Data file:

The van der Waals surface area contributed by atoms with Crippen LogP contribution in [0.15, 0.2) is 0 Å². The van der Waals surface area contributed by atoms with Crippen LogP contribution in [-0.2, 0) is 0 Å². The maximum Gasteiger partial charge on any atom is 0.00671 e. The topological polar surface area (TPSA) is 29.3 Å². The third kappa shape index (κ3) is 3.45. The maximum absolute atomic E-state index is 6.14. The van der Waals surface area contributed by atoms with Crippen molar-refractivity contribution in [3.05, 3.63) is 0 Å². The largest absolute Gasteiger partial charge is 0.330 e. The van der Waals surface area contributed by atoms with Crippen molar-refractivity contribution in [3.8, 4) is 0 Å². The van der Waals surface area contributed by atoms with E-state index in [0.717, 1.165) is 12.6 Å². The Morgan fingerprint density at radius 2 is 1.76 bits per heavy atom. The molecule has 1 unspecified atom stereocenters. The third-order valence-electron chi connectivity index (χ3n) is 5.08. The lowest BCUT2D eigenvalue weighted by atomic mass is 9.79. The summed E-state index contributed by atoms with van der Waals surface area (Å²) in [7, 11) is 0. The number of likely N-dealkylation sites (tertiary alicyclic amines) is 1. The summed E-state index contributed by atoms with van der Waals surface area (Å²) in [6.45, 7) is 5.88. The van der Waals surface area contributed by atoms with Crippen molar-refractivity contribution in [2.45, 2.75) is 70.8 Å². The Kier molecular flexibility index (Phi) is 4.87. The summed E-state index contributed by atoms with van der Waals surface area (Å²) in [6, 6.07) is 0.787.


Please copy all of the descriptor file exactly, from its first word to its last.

The van der Waals surface area contributed by atoms with Crippen LogP contribution in [0.15, 0.2) is 0 Å². The van der Waals surface area contributed by atoms with Crippen LogP contribution in [-0.2, 0) is 0 Å². The maximum Gasteiger partial charge on any atom is 0.00671 e. The topological polar surface area (TPSA) is 29.3 Å². The third kappa shape index (κ3) is 3.45. The maximum absolute atomic E-state index is 6.14. The van der Waals surface area contributed by atoms with Crippen molar-refractivity contribution in [3.05, 3.63) is 0 Å². The largest absolute Gasteiger partial charge is 0.330 e. The van der Waals surface area contributed by atoms with Crippen molar-refractivity contribution in [3.8, 4) is 0 Å². The van der Waals surface area contributed by atoms with E-state index in [0.717, 1.165) is 12.6 Å². The Morgan fingerprint density at radius 2 is 1.76 bits per heavy atom. The molecule has 1 unspecified atom stereocenters. The third-order valence-electron chi connectivity index (χ3n) is 5.08. The lowest BCUT2D eigenvalue weighted by atomic mass is 9.79. The summed E-state index contributed by atoms with van der Waals surface area (Å²) in [7, 11) is 0. The number of likely N-dealkylation sites (tertiary alicyclic amines) is 1. The summed E-state index contributed by atoms with van der Waals surface area (Å²) in [6.45, 7) is 5.88. The van der Waals surface area contributed by atoms with Crippen molar-refractivity contribution in [2.45, 2.75) is 70.8 Å². The Kier molecular flexibility index (Phi) is 4.87. The summed E-state index contributed by atoms with van der Waals surface area (Å²) in [6, 6.07) is 0.787.